The Roots and Branches of Virginia Music
The year 2007 marks the 400th anniversary of Jamestown, Virginia, the first permanent English settlement in what is now the USA. Communities throughout Virginia and the mid-Atlantic region laid the roots of American folk music, blending English and Scots-Irish traditions with those of enslaved Africans, creating a New World sound now called old-time music. Old-time most often refers to the music of the country string band, but today the definition has expanded to include bluegrass, blues, gospel, and country music. The Folkways collection demonstrates the evolution of this iconic musical style over the past 400 years, showing Virginia to be home to some of the best in American musicianship.
A Toe-tapping Good Time
Old-time-style music evolved from traditions brought by the first settlers from the Old World to North America. We can trace many modern genres of American music to the old-time string band. String bands formed when rural farming families called upon neighbors for assistance with labor-intensive tasks, such as harvests or barn-raisings. In exchange for help, the host family hired local musicians to provide an evening dance. These gatherings were considered major events, and as many as fifty families might have attended. Because of their primary function as dance bands, old-time string bands are known for their strong, driving rhythms, and on recordings you often hear the sound of a foot pounding out the beat. String bands most often rely on a fiddle and banjo, representing the blending of Scots-Irish fiddle traditions with the African musical instruments and styles of the kora and banjar, West African ancestors of the banjo. "Soldier's Joy" is one of the best-known fiddle tunes of North America. Here it is played by Wade Ward, a remarkable banjo player from the Galax-Independence area of Virginia, and Glen Smith on fiddle. While the origins of the string band rely on the meeting of these two instruments, it is not uncommon to hear an acoustic bass or rhythm guitar in the background, as you do in the Sunny Mountain Boys' "Cricket on the Hearth."
Big, Bold Bluegrass
Bluegrass is a particular stylistic development in the string band tradition that made its appearance in the Southeast United States, especially Virginia, in the mid- to late 1940s. While old-time string bands can rely on a duo of a banjo and a fiddle, bluegrass depends on many more musicians and is played by various melody instruments (fiddle, bluegrass-banjo, acoustic guitar, upright bass, and mandolin) taking turns leading the melody line while the others play the general rhythm. These "breaks" often feature complex instrumental solos that showcase the performer's talent. In the Virginia Mountain Boys' version of "Clinch Mountain Breakdown" you will first hear a banjo, then a mandolin, fiddle, and guitar, each taking its turn as lead instrument. "Walkin' in My Sleep," by The Bluegrass Buddies, is a strong example of how the breaks in bluegrass songs were used for instrumental and vocal solos. The fiddle introduces the vocals, and the vocals fade back again to allow for yet another instrumental. Ralph Stanley, a National Heritage Fellowship winner who was born and raised in Virginia, is an influential figure in the history of bluegrass. "Rabbit in the Log" is an extraordinary example of the speed and complex stylistic elaboration for which bluegrass is known.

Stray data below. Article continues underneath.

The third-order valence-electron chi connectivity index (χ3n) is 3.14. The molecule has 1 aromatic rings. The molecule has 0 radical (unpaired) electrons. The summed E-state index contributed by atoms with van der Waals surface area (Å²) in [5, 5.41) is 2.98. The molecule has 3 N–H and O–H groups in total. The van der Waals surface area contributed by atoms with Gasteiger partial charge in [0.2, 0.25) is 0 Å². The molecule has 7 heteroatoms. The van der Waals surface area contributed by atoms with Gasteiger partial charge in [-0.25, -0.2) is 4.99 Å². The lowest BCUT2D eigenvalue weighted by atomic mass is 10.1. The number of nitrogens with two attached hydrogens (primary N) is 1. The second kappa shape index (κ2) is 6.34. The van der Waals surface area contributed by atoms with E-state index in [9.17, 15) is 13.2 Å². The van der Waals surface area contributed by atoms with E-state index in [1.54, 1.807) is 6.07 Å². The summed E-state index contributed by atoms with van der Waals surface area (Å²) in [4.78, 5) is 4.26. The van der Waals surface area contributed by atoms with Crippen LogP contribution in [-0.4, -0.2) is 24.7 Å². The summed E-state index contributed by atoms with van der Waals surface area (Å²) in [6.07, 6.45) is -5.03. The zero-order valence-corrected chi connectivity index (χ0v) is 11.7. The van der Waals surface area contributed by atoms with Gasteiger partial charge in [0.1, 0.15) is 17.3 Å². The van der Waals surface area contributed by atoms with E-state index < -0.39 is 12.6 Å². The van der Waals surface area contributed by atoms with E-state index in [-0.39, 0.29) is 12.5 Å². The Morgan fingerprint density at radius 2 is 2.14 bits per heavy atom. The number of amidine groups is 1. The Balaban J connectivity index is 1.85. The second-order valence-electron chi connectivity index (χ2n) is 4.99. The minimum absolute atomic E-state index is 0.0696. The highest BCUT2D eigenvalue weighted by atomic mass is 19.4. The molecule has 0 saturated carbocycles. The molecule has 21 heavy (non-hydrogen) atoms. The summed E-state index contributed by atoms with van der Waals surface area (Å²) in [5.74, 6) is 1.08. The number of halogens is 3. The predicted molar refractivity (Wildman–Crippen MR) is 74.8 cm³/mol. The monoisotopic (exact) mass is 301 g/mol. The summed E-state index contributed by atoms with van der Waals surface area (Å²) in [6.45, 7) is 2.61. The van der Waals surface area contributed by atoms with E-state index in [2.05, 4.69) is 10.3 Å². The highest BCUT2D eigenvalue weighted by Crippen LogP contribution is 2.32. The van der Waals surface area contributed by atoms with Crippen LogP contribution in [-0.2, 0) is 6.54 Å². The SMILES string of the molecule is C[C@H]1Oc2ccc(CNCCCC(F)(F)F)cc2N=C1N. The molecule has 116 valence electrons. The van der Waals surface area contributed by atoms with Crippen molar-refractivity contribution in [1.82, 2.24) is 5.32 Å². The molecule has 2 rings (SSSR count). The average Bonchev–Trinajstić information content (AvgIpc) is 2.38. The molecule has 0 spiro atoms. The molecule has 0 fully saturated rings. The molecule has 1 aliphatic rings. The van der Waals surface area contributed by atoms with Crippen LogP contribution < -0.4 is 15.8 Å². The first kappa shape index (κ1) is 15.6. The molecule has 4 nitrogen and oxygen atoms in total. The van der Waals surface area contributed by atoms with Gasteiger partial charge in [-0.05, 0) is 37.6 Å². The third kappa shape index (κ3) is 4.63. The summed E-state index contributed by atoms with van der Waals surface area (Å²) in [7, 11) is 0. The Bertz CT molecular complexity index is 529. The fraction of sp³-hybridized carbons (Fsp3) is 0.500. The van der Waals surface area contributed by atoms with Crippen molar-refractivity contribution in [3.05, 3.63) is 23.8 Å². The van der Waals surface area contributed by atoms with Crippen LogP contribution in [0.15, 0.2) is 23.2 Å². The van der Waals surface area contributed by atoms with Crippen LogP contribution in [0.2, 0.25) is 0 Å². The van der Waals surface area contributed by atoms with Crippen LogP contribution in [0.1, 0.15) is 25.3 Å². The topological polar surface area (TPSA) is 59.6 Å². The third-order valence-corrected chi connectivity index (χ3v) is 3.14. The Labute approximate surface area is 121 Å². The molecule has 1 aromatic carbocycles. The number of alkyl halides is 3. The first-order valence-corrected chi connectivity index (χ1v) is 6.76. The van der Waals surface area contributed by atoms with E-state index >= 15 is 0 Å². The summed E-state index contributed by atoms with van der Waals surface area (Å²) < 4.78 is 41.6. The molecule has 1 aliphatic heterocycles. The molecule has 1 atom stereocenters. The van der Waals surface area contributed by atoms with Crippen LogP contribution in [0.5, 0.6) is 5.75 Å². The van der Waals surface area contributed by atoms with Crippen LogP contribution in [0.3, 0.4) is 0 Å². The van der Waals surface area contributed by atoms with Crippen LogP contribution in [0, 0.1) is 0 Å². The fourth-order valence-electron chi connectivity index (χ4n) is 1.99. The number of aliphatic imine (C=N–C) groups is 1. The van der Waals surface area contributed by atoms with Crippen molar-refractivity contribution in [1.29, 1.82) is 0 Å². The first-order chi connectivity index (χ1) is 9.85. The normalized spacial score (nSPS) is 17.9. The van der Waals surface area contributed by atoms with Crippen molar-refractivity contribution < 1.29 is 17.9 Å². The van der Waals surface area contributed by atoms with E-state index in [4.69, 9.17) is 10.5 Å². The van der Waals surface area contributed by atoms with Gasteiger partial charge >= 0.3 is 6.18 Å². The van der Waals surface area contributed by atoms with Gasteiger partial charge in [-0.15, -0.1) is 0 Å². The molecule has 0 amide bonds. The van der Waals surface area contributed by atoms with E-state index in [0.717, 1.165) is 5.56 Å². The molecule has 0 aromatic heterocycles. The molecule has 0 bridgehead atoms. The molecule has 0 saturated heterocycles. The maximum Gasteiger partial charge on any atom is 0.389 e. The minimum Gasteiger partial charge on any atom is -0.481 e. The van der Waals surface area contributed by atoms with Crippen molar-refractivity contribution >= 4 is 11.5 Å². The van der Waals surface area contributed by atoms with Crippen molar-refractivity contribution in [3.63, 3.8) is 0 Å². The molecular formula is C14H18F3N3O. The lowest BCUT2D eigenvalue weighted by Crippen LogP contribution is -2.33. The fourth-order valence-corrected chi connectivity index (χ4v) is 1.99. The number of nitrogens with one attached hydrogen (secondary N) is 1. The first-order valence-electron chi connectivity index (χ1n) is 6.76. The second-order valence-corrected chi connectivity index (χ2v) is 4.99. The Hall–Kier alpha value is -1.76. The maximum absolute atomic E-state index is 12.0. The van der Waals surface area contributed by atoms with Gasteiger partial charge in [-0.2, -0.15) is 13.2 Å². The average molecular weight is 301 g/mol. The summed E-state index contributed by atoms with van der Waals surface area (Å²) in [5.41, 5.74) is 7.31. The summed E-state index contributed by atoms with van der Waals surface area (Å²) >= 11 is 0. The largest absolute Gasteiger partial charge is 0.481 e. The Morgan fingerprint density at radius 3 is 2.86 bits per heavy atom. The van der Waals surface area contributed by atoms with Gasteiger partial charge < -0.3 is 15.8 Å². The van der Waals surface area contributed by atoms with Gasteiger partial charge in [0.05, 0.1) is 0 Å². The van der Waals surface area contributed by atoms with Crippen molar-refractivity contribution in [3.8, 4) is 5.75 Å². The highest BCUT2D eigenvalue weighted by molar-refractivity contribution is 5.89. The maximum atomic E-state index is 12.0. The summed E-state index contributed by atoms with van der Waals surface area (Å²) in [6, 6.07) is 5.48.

The Banjo and the Roots of Blues
If asked to identify the instrument most commonly used for playing blues, most music-savvy people today would name the blues-guitar, but guitars were not popularly played until the late 1920s. Even then they were most often used as simple rhythm instruments. The banjo was the precursor of the guitar as the principal blues instrument. Dock Boggs, a white musician from West Norton, Virginia, played a banjo style and repertoire influenced by African American banjoists he met while working in the coal mines. The banjo-picking in his recording "Down South Blues" is similar to the guitar-picking that would later characterize country and Piedmont blues. The alternating-thumb base pattern and distinctive finger-picking style of blues are reminiscent of West African kora playing and earlier banjo styles, reflecting an African American musical tradition that preceded the blues style from the Mississippi Delta. John Jackson was an internationally known blues musician from Rappahannock County, Virginia, known for playing banjo in a strumming style similar to his graceful blues guitar playing heard here on "Railroad Bill." "John Henry" is a traditional African American ballad played here with a blues-guitar and harmonica by Piedmont blues duo John Cephas and Phil Wiggins.
The Past Is Present in Virginia Music
Music is an invaluable source for rich and detailed accounts of Virginia history; the lyrics of old-time songs bring the past into the present. "The Cyclone of Rye Cove," for example, tells the tragic tale of a tornado that leveled a schoolhouse in Scott County, Virginia, in 1929. "Coal Miner's Blues" relates the perils faced by miners on the border of southwestern Virginia and Kentucky, and the suffering their families underwent. Both songs were also performed by the famous Carter Family, who have a history of recording and playing in Virginia. Dock Boggs's "Danville Girl" is a ballad about an outlaw from that city.
Along with old-time string bands, bluegrass, and blues, Virginia's musical legacy includes ballad traditions, gospel, shout-bands, rock 'n' roll, and other types of music played by contemporary immigrants. The songs featured here represent only a few of the branches from the roots of Virginia's musical heritage, but they symbolize the important cultural encounters that occurred in Virginia and developed into a distinct American folk sound.